The team that is supposed to be the Los Angeles Lakers was no match for the team that’s supposed to be the Toronto Raptors in a game played in Tampa – the Raptors’ supposed home court – on Tuesday night.
The defending champion Lakers were without superstars Anthony Davis (calf) and LeBron James (ankle) as they try to keep from sliding to the bottom of the playoff picture in the highly competitive Western Conference.
The Raptors were without a third of their lineup, including Fred VanVleet (hip); Kyle Lowry (foot injection); Paul Watson (health and safety protocols); Patrick McCaw (knee) and Jalen Harris (hip pointer) and are trying to crawl their way back into the Eastern Conference playoff picture from 11th place.
And having OG Anunoby ejected didn’t help, either.
Let’s just say that on this night, the Lakers depth won out and Los Angeles won in what was largely a rout but ended up 110-101. The outcome was never in question, although – to their credit – the Raptors kept battling and cut the lead to nine with 12 seconds to play thanks to a gritty fourth quarter.
But overall, the shorthanded Raptors were short of bright spots. Rookie Malachi Flynn, coming off two outstanding games as he soaks up minutes with fellow point guards Lowry and VanVleet out, couldn’t make magic three times in a row, although he did finish with a respectable 11 points, eight rebounds and four assists in 33 minutes. Pascal Siakam, playing well of late, was just 7-of-21 from the floor, though is season-high 13 free throws made helped him to a Raptors-leading 27.
The Lakers had seven players in double-figures and 49 bench points. The Raptors played most of the game with eight players, total.
Former Raptor Marc Gasol set the tone with a season-high 13 points, nine rebounds and five assists in his best game of the season in L.A.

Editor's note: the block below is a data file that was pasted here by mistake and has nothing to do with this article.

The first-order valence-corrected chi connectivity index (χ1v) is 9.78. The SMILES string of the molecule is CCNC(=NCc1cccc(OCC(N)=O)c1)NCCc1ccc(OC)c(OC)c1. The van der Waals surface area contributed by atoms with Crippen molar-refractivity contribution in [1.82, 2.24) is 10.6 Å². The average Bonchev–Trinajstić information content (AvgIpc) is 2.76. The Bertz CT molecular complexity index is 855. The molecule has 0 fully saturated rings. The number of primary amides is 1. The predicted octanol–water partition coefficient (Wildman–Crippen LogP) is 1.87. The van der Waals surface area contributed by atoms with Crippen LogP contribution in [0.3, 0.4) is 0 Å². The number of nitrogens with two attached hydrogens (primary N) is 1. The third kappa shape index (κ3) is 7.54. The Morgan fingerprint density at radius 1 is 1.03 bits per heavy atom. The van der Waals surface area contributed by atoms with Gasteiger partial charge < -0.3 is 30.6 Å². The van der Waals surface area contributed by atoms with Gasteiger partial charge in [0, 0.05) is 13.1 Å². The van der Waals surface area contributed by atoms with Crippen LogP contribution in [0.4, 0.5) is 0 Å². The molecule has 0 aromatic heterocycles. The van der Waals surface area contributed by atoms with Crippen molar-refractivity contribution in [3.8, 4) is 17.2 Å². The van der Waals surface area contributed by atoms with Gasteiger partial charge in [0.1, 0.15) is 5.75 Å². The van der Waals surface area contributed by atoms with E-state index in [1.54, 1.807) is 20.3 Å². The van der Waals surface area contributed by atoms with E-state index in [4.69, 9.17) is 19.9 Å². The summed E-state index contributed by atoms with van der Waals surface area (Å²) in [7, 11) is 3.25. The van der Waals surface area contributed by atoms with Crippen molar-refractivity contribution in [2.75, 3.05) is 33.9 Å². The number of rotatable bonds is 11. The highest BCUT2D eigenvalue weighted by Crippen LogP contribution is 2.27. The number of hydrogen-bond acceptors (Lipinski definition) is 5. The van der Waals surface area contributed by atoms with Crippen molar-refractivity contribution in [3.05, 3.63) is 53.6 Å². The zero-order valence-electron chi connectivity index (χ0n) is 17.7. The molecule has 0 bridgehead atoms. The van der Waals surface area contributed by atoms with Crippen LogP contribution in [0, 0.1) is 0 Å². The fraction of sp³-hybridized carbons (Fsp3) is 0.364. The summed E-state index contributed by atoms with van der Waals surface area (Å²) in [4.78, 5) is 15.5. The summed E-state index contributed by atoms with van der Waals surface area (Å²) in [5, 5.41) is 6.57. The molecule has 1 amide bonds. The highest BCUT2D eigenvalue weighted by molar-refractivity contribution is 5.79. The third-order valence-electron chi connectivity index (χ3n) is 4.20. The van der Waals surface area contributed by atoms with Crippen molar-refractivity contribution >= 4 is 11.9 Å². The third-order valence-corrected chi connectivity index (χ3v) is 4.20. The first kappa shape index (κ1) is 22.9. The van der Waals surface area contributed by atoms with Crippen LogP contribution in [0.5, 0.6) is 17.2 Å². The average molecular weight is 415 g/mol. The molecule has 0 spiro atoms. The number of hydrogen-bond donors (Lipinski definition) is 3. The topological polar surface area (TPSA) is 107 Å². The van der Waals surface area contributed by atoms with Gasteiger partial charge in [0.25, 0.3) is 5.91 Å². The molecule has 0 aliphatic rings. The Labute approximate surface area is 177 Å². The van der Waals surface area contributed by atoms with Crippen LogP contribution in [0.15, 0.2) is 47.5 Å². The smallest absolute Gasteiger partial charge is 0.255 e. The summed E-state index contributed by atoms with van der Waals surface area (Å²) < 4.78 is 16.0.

The loss snapped the Raptors’ two-game winning streak after Toronto had set a franchise record with a 53-point win over Golden State on Friday and their buzzer-beater over the Wizards on Monday.
Toronto falls to 20-31 on the season and 1-10 on the second night of a back-to-back and remains two games behind the 10th place Chicago Bulls – who they host on Thursday night – for the final spot for the play-in tournament.
This remains the Raptors beacon:
“Listen, I’m still hopeful,” said Raptors head coach Nick Nurse after the game. “I think we’re gonna need some of our bodies back. We’re missing a good chunk of our lineup and scoring and experience but … we’ve got to go out there with what we have available and I’m pleased with the way these guys are playing and we’ll just keep fighting and pick any win off we can anyway we can and then see if we can just stay in contention.
“There’s 20-plus games to go, still a lot of basketball to be played.”
The Lakers’ goals are different: they’re just trying to keep afloat until James and Davis are back and healthy for the playoffs so they can get on with the business of defending their championship.
The win improved Los Angeles to 4-4 since James left the lineup and 11-12 since Davis was hurt. They remain in 5th place and could easily slide down to the play-in tournament (for teams finishing seventh-to-10th) depending on when James and Davis return.
“If they are able to comeback healthy, with this rest during the mid-season due to injury that could benefit us going into the playoffs as well,” said Lakers head coach Frank Vogel. “We just got to win some games along the way.”
The Raptors served one up. They trailed by double figures in the first quarter and were down by 34 in the second. They cut the Lakers’ lead to 19 with five minutes left in the third but their fourth-quarter rally was too little, too late.
“I think they jumped on us pretty quick,” said Chris Boucher, who finished with 19 points and eight rebounds. “They’re a really good transition team, so off our miss they were just running it back. They shot the ball extremely well, too. That really put us in a hole. And then we started getting into their bodies a little bit more, and then that’s how we made a comeback, but it was far too late to win the game.
The Raptors are optimistic they can build some momentum after starting April with a pair of wins following a 1-13 March.
But with 22 games left, it’s hard not to see how the Raptors might be better served by simply fading into the good night and taking their chances in the draft.
They don’t see it that way, but they play that way at times.
The first quarter had all kinds of action, most of it inexplicable – like former Raptor Gasol scoring nine points, grabbing six rebounds (including three on the offensive glass) and adding three assists as the Lakers sprinted out to a 40-28 lead.